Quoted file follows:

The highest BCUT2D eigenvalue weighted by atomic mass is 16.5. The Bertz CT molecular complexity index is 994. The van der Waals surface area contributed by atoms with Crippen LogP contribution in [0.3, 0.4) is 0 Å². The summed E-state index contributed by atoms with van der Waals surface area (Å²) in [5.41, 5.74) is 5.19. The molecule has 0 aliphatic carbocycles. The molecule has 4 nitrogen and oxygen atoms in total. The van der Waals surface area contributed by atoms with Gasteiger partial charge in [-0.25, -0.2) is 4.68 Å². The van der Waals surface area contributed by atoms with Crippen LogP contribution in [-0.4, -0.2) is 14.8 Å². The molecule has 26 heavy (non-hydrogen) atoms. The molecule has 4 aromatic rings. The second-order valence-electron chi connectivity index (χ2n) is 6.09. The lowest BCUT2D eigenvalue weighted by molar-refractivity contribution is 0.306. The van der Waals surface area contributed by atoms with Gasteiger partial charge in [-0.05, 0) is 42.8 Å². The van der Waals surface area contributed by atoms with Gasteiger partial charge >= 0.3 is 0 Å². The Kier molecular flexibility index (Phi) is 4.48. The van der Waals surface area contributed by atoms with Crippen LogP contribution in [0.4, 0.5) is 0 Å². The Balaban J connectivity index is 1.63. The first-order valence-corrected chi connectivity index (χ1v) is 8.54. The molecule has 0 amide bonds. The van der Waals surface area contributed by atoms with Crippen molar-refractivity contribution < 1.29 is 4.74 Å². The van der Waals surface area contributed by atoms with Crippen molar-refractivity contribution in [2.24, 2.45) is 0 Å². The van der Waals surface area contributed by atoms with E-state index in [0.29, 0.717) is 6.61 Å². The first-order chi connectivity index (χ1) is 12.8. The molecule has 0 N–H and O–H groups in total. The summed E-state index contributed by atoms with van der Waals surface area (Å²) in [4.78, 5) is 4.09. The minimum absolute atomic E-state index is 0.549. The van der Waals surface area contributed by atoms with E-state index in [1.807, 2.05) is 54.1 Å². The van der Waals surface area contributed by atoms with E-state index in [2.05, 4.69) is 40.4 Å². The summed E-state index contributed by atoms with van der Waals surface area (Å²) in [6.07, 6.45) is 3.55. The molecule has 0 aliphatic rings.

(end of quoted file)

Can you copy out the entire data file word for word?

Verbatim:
The highest BCUT2D eigenvalue weighted by atomic mass is 16.5. The Bertz CT molecular complexity index is 994. The van der Waals surface area contributed by atoms with Crippen LogP contribution in [0.3, 0.4) is 0 Å². The summed E-state index contributed by atoms with van der Waals surface area (Å²) in [5.41, 5.74) is 5.19. The molecule has 0 aliphatic carbocycles. The molecule has 4 nitrogen and oxygen atoms in total. The van der Waals surface area contributed by atoms with Gasteiger partial charge in [-0.25, -0.2) is 4.68 Å². The van der Waals surface area contributed by atoms with Crippen LogP contribution in [-0.4, -0.2) is 14.8 Å². The molecule has 26 heavy (non-hydrogen) atoms. The molecule has 4 aromatic rings. The second-order valence-electron chi connectivity index (χ2n) is 6.09. The lowest BCUT2D eigenvalue weighted by molar-refractivity contribution is 0.306. The van der Waals surface area contributed by atoms with Gasteiger partial charge in [-0.05, 0) is 42.8 Å². The van der Waals surface area contributed by atoms with Gasteiger partial charge >= 0.3 is 0 Å². The Kier molecular flexibility index (Phi) is 4.48. The van der Waals surface area contributed by atoms with Crippen LogP contribution in [0.4, 0.5) is 0 Å². The Balaban J connectivity index is 1.63. The first-order valence-corrected chi connectivity index (χ1v) is 8.54. The molecule has 0 amide bonds. The van der Waals surface area contributed by atoms with Crippen molar-refractivity contribution < 1.29 is 4.74 Å². The van der Waals surface area contributed by atoms with Crippen molar-refractivity contribution in [2.24, 2.45) is 0 Å². The van der Waals surface area contributed by atoms with E-state index in [0.29, 0.717) is 6.61 Å². The first-order chi connectivity index (χ1) is 12.8. The molecule has 0 N–H and O–H groups in total. The summed E-state index contributed by atoms with van der Waals surface area (Å²) in [4.78, 5) is 4.09. The minimum absolute atomic E-state index is 0.549. The van der Waals surface area contributed by atoms with E-state index in [1.807, 2.05) is 54.1 Å². The van der Waals surface area contributed by atoms with E-state index in [2.05, 4.69) is 40.4 Å². The summed E-state index contributed by atoms with van der Waals surface area (Å²) in [6.07, 6.45) is 3.55. The molecule has 0 aliphatic rings.